Statistics , 2012, DOI: 10.1214/11-STS376 Abstract: The areal modeling of the extremes of a natural process such as rainfall or temperature is important in environmental statistics; for example, understanding extreme areal rainfall is crucial in flood protection. This article reviews recent progress in the statistical modeling of spatial extremes, starting with sketches of the necessary elements of extreme value statistics and geostatistics. The main types of statistical models thus far proposed, based on latent variables, on copulas and on spatial max-stable processes, are described and then are compared by application to a data set on rainfall in Switzerland. Whereas latent variable modeling allows a better fit to marginal distributions, it fits the joint distributions of extremes poorly, so appropriately-chosen copula or max-stable models seem essential for successful spatial modeling of extremes.
 Mathematics , 2012, Abstract: This paper determines the range of feasible values of standard error exponents for binary-input memoryless symmetric channels of fixed capacity $C$ and shows that extremes are attained by the binary symmetric and the binary erasure channel. The proof technique also provides analogous extremes for other quantities related to Gallager's $E_0$ function, such as the cutoff rate, the Bhattacharyya parameter, and the channel dispersion.
 Statistics , 2014, Abstract: The main approach to inference for multivariate extremes consists in approximating the joint upper tail of the observations by a parametric family arising in the limit for extreme events. The latter may be expressed in terms of componentwise maxima, high threshold exceedances or point processes, yielding different but related asymptotic characterizations and estimators. The present paper clarifies the connections between the main likelihood estimators, and assesses their practical performance. We investigate their ability to estimate the extremal dependence structure and to predict future extremes, using exact calculations and simulation, in the case of the logistic model.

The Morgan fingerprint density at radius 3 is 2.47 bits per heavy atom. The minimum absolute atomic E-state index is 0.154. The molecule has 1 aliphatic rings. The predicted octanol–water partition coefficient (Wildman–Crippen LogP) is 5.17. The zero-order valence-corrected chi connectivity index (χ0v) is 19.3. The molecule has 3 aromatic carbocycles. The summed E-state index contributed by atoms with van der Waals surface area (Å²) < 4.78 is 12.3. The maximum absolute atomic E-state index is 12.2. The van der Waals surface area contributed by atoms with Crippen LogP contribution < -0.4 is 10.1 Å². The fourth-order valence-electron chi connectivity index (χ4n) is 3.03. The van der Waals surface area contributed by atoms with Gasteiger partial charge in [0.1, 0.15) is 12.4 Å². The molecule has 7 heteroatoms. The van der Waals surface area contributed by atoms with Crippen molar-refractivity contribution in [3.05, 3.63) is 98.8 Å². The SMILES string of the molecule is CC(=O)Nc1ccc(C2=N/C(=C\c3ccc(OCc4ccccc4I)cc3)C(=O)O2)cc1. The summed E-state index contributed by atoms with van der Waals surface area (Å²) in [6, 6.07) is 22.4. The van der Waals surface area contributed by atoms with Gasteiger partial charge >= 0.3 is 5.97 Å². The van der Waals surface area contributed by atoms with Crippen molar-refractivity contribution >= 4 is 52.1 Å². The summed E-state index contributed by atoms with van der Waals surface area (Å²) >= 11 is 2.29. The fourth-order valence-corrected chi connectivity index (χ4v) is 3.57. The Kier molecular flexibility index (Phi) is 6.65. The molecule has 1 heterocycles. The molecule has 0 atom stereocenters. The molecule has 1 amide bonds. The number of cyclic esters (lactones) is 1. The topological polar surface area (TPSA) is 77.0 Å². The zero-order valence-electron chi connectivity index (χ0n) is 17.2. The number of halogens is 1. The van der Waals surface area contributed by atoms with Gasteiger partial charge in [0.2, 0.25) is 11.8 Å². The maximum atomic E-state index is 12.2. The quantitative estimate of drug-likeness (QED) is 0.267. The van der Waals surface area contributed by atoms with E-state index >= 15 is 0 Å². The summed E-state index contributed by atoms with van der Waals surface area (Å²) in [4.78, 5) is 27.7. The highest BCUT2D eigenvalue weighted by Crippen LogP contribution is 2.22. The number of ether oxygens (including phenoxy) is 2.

Statistics , 2015, Abstract: The statistical modelling of spatial extremes has recently made major advances. Much of its focus so far has been on the modelling of the magnitudes of extreme events but little attention has been paid on the timing of extremes. To address this gap, this paper introduces the notion of extremal concurrence. Suppose that one measures precipitation at several synoptic stations over multiple days. We say that extremes are concurrent if the maximum precipitation over time at each station is achieved simultaneously, e.g., on a single day. Under general conditions, we show that the finite sample concurrence probability converges to an asymptotic quantity, deemed extremal concurrence probability. Using Palm calculus, we establish general expressions for the extremal concurrence probability through the max-stable process emerging in the limit of the componentwise maxima of the sample. Explicit forms of the extremal concurrence probabilities are obtained for various max-stable models and several estimators are introduced. In particular, we prove that the pairwise extremal concurrence probability for max-stable vectors is precisely equal to the Kendall's $\tau$. The estimators are evaluated by using simulations and applied to study the concurrence patterns of temperature extremes in the United States. The results demonstrate that concurrence probability can provide a powerful new perspective and tools for the analysis of the spatial structure and impact of extremes.